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Doing the Double
I am feeling philosophical these days, which may be a byproduct of the damp and chilly summer in Ireland. A novel title by an Scottish author, Ali Smith, "On Being Both" has prompted cogitations and observations about Irish identity.
A few years back in my tour guide training geologist Kirsten Lemon pointed out that Ireland has always been two countries. Or rather, more correctly, it is the amalgamation of two land masses that drifted into each other and welded together. The more northerly section of the country is a bit of breakaway North America. The more southerly half was a bit of Africa. There is a suture line where the two met not far from Killeshandra in Co. Cavan.
So it would seem that Ireland has had a dual identity from its very inception as a land mass.
Ireland is bi-lingual, although English is really the main language. There is another hyphenated version of English, Hiberno-English, which incorporates dialect words and mirrors some of Irish grammar and sentence structure. This is a favorite 'Irish joke' shared by an eight year old. It's also a good example of how Hiberno-English operates.
"Have you a hammer, Paddy?"
"I have." replies Paddy.
"Where d'you have it, Paddy?"
" I have it lost."
Even the local pubs seem to have a dual identity. In rural areas they seem to be known by the official name over the door and the name locals call it. For instance, in a tiny village near Lough Allen the pub/grocery is officially Rynn's. But the locals call it Skerries. Which was the landlord's nickname, the origins of which are cloaked in mutterings about cross-border smuggling during World War II (also known as 'The Emergency' in the Republic) and potato sacks with 'Skerries' emblazoned on them.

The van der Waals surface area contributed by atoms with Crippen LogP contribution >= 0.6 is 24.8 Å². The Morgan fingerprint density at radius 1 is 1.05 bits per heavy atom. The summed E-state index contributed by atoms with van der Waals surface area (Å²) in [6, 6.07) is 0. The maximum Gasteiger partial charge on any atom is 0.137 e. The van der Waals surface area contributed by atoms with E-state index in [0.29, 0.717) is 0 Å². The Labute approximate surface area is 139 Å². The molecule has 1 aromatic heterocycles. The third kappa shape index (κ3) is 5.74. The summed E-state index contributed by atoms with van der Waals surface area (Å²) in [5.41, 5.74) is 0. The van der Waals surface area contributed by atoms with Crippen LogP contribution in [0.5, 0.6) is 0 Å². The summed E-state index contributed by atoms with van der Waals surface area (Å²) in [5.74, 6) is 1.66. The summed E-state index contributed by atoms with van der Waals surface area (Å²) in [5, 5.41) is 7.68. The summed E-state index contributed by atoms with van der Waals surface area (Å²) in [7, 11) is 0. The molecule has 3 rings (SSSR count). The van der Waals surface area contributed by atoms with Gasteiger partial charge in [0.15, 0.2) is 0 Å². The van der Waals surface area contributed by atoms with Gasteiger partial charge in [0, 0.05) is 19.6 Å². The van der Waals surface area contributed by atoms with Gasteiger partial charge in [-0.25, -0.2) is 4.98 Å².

You begin to see my point. There isn't even one name to refer to an historical event!
Ireland is one island with two governments as set out by Partition at the end of the Civil War in 1923. To this day, if you are born in Northern Ireland you are eligible for dual citizenship and passports from Great Britain and the Republic of Ireland. Indeed, Belfast-born Brian Keenan, who was held hostage in Lebanon for many years in the 1980s had his eventual release negotiated because he traveled on British and Irish passports. While Britain and the USA had a staunch no-negotiation policy, the Republic of Ireland liaised for Keenan's release.
In Ireland's border counties with Northern Ireland (Donegal, Leitrim, Cavan, Monaghan and Louth) that international boundary has almost always been permeable. The exception was during The Troubles of the late 20th century when all but a few crossborder roads were 'cratered up' or blocked with rubble to control the flow of traffic between Northern Ireland and the Republic. The Good Friday Agreement of 1998 changed that. Now the only indication of which side of the border you are on is indicated by signs in miles (Northern Ireland) or kilometers (the Republic.)
However, many landowners had agricultural land on both sides of the border. The cattle could graze internationally. This gave rise to the term 'doing the double'. This means that the herd would be counted twice, getting a farming subsidy in both Northern Ireland and the Republic.
This 'doing the double', bi-linguality and dual naming and passport juggling, seems to be well ingrained into Irish culture. Perhaps this is why the Irish diaspora were able to tenaciously hang on to a dual identity once they had emigrated. Perhaps this why 'being both' resonates so strongly.
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